The latest news on the API economy
Searching: No Search Term , Filtered By API: "LinkedIn"
It's no secret that Facebook's Graph API and widgets have contributed a great to Facebook's success and never-ending permeation of the web as we know it. Looking to make a similar move, LinkedIn has recently expanded its own developer platform and LinkedIn API. The new LinkedIn tools aren't just aimed at developers. With just a couple lines of code, you can begin integrating LinkedIn in to your web page with a variety of plugins and widgets.
Any business that relies on personal connections, such as real estate or accounting, is perfectly poised to capitalize on social media. Yet these industries, which some might characterize as "old school," have not fully embraced the popular networks like Facebook, LinkedIn and Twitter. SocialBios helps any company provide its potential customers with a way to find connections to the people within the company by using social APIs.
There isn't just one social graph, there are many. LinkedIn maintains your professional contacts, while Facebook has friends and family (and yes, often many professional). Twitter has some mix, as well, perhaps with a different filter. Aggregators take these disparate contacts and bring them into one place. A new service uses several APIs to merge them and give tools to better understand and utilize your network of contacts.
"It's been pretty riotous," Tony Wright said. His LinkedIn mashup that lets people rate their co-workers has been more popular than he expected. Called CubeDuel, it's been out for less than two days and already it has hit the LinkedIn API limits. Twice. Wright is confident his site will see further increased limits, but it's Friday night and he's had to close the site to new users. It's both an API success story and a cautionary tale about relying too much on one platform. But it's also a lot of fun.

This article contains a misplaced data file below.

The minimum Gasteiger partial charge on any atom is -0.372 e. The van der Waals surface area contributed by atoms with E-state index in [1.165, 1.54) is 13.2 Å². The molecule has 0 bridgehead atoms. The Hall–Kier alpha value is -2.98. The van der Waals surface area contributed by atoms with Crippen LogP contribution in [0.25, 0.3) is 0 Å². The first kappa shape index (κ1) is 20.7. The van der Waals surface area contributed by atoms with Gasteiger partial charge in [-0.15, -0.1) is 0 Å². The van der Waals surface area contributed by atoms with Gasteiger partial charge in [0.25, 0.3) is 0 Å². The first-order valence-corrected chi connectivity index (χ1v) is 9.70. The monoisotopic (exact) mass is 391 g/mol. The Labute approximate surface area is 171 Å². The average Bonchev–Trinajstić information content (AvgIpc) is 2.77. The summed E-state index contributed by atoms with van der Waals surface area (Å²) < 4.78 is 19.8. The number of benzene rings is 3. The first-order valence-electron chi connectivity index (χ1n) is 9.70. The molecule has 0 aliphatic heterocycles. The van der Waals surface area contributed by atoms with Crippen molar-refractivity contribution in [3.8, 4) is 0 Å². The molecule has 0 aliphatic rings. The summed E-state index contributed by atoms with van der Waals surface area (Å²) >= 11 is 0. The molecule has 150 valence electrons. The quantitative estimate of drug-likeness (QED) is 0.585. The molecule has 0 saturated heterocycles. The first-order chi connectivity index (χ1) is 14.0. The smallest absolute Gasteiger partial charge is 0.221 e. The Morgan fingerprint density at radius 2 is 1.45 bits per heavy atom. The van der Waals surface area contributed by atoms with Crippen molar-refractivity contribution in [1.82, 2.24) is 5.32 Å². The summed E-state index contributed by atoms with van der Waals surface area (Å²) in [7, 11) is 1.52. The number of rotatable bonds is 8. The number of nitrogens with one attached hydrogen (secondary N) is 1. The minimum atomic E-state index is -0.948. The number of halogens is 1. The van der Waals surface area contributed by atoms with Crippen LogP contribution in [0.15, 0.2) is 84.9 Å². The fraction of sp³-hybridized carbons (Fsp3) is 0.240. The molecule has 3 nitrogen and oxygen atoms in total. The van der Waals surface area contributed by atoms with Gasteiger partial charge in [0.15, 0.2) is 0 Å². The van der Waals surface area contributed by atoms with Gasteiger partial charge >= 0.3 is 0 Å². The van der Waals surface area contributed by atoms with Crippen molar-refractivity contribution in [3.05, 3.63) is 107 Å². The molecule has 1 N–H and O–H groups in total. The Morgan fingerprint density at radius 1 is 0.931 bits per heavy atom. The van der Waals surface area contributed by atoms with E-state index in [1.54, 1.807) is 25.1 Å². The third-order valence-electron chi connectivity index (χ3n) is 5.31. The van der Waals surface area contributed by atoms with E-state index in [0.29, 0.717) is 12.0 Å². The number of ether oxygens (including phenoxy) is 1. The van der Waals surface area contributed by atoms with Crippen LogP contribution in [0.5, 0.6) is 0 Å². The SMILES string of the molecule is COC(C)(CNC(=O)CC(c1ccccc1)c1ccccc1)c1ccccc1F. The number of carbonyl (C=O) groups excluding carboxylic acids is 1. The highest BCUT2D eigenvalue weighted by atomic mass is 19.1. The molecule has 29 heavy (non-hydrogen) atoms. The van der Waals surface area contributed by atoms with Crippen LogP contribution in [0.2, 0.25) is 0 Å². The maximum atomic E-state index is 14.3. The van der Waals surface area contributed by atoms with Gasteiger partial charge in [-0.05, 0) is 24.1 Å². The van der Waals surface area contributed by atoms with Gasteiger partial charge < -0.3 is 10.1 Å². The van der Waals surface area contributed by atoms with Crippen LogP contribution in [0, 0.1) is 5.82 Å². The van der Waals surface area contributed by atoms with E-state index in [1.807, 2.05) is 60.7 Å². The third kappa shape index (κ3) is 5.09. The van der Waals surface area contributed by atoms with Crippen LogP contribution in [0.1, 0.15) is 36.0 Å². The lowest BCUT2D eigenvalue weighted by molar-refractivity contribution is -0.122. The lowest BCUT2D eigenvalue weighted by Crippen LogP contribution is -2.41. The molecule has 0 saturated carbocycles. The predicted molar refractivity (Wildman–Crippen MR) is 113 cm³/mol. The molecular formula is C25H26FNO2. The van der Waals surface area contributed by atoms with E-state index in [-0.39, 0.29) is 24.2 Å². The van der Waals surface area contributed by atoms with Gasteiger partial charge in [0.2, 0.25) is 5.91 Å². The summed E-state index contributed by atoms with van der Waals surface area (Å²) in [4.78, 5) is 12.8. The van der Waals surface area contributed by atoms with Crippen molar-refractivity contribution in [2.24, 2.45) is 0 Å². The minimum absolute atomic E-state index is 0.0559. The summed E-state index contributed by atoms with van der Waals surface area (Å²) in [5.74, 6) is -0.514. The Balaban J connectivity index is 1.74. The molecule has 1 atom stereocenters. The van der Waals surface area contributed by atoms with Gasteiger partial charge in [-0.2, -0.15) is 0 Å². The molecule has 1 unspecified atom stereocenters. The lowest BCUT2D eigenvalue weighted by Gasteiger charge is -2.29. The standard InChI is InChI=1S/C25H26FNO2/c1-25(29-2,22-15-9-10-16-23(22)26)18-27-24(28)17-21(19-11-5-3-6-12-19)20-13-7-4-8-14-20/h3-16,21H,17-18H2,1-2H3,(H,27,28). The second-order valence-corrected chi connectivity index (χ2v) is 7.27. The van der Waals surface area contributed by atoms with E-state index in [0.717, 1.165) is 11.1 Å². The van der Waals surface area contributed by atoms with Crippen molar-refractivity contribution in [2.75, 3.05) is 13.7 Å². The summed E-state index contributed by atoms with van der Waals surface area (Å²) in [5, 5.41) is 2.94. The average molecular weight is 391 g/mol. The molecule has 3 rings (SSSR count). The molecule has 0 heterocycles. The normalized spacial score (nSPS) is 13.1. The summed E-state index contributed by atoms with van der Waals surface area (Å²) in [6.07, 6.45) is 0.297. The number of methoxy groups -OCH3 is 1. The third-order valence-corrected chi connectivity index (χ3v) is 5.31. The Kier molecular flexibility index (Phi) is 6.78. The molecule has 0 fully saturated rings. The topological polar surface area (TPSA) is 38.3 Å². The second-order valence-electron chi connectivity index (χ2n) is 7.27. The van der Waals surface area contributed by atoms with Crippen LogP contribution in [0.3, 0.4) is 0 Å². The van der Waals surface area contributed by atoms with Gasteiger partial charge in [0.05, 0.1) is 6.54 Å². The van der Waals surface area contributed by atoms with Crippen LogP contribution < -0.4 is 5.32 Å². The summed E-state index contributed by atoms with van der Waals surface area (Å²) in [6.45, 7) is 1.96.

LinkedIn, the social network for business, has announced an enhanced version of its People Search API. While the V1 Search API contained some powerful and easy-to-use features, the latest additions for the new API are quite impressive.
Do you remember a time when keeping track of your social networks meant only checking your inbox? Neither do I, but Microsoft is working on a solution that will eventually allow Outlook to integrate with a number of social networks like LinkedIn, Facebook and MySpace with the Outlook Social Connector.
Perhaps your most important online network of business contacts is now programmable. LinkedIn launched its API (our LinkedIn API profile), which allows developers to access a user's connections and anyone's profile data, in addition to several other features. Though some are saying "finally," it's clearly not too late for LinkedIn, who aims to be the professional networking platform.
The business networking site LinkedIn has now launched a new application platform they call InApps. It's an OpenSocial-based platform that enables third-party developers to create applications that get embedded into LinkedIn user's profiles. While this follows along the model used of Facebook, MySpace and host of other social platforms, it differs in its emphasis on being business centric in nature and, like the service itself, follows a much more controlled and button-downed approach. And like the LinkedIn API that we reported on last year, access is limited based on an approval process.